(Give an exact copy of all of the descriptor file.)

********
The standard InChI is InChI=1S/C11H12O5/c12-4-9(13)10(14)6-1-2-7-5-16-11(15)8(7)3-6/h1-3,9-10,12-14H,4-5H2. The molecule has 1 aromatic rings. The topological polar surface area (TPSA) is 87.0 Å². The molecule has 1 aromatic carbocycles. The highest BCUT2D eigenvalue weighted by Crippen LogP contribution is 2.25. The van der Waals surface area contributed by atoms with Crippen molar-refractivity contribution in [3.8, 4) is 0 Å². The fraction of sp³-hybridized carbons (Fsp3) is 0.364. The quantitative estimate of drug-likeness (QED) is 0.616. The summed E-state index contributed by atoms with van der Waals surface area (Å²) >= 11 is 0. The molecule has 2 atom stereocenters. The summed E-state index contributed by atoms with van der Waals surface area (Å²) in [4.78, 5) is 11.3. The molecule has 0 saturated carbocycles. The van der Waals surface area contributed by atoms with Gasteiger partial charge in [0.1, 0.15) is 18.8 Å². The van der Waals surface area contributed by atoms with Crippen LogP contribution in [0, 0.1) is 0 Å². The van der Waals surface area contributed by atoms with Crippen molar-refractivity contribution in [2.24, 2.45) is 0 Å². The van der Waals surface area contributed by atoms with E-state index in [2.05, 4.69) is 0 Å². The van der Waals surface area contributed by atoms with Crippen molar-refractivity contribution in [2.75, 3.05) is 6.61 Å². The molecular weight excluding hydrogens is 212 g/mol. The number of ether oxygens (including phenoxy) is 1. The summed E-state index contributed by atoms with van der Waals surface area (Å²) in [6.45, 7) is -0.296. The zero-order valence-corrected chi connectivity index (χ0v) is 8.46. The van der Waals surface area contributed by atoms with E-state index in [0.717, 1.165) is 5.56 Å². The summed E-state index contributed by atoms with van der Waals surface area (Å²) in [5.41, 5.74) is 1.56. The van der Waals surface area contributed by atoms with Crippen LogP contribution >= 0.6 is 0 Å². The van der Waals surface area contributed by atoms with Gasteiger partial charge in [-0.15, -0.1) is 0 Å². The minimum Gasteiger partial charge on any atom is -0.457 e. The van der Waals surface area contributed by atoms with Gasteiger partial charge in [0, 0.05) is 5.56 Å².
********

The standard InChI is InChI=1S/C11H12O5/c12-4-9(13)10(14)6-1-2-7-5-16-11(15)8(7)3-6/h1-3,9-10,12-14H,4-5H2. The molecule has 1 aromatic rings. The topological polar surface area (TPSA) is 87.0 Å². The molecule has 1 aromatic carbocycles. The highest BCUT2D eigenvalue weighted by Crippen LogP contribution is 2.25. The van der Waals surface area contributed by atoms with Crippen molar-refractivity contribution in [3.8, 4) is 0 Å². The fraction of sp³-hybridized carbons (Fsp3) is 0.364. The quantitative estimate of drug-likeness (QED) is 0.616. The summed E-state index contributed by atoms with van der Waals surface area (Å²) >= 11 is 0. The molecule has 2 atom stereocenters. The summed E-state index contributed by atoms with van der Waals surface area (Å²) in [4.78, 5) is 11.3. The molecule has 0 saturated carbocycles. The van der Waals surface area contributed by atoms with Gasteiger partial charge in [0.1, 0.15) is 18.8 Å². The van der Waals surface area contributed by atoms with Crippen LogP contribution in [0, 0.1) is 0 Å². The van der Waals surface area contributed by atoms with Crippen molar-refractivity contribution in [2.24, 2.45) is 0 Å². The van der Waals surface area contributed by atoms with E-state index in [2.05, 4.69) is 0 Å². The van der Waals surface area contributed by atoms with Crippen molar-refractivity contribution in [2.75, 3.05) is 6.61 Å². The molecular weight excluding hydrogens is 212 g/mol. The number of ether oxygens (including phenoxy) is 1. The summed E-state index contributed by atoms with van der Waals surface area (Å²) in [6.45, 7) is -0.296. The zero-order valence-corrected chi connectivity index (χ0v) is 8.46. The van der Waals surface area contributed by atoms with E-state index in [0.717, 1.165) is 5.56 Å². The summed E-state index contributed by atoms with van der Waals surface area (Å²) in [5.41, 5.74) is 1.56. The van der Waals surface area contributed by atoms with Crippen LogP contribution >= 0.6 is 0 Å². The van der Waals surface area contributed by atoms with Gasteiger partial charge in [-0.15, -0.1) is 0 Å². The minimum Gasteiger partial charge on any atom is -0.457 e. The van der Waals surface area contributed by atoms with Gasteiger partial charge in [0, 0.05) is 5.56 Å².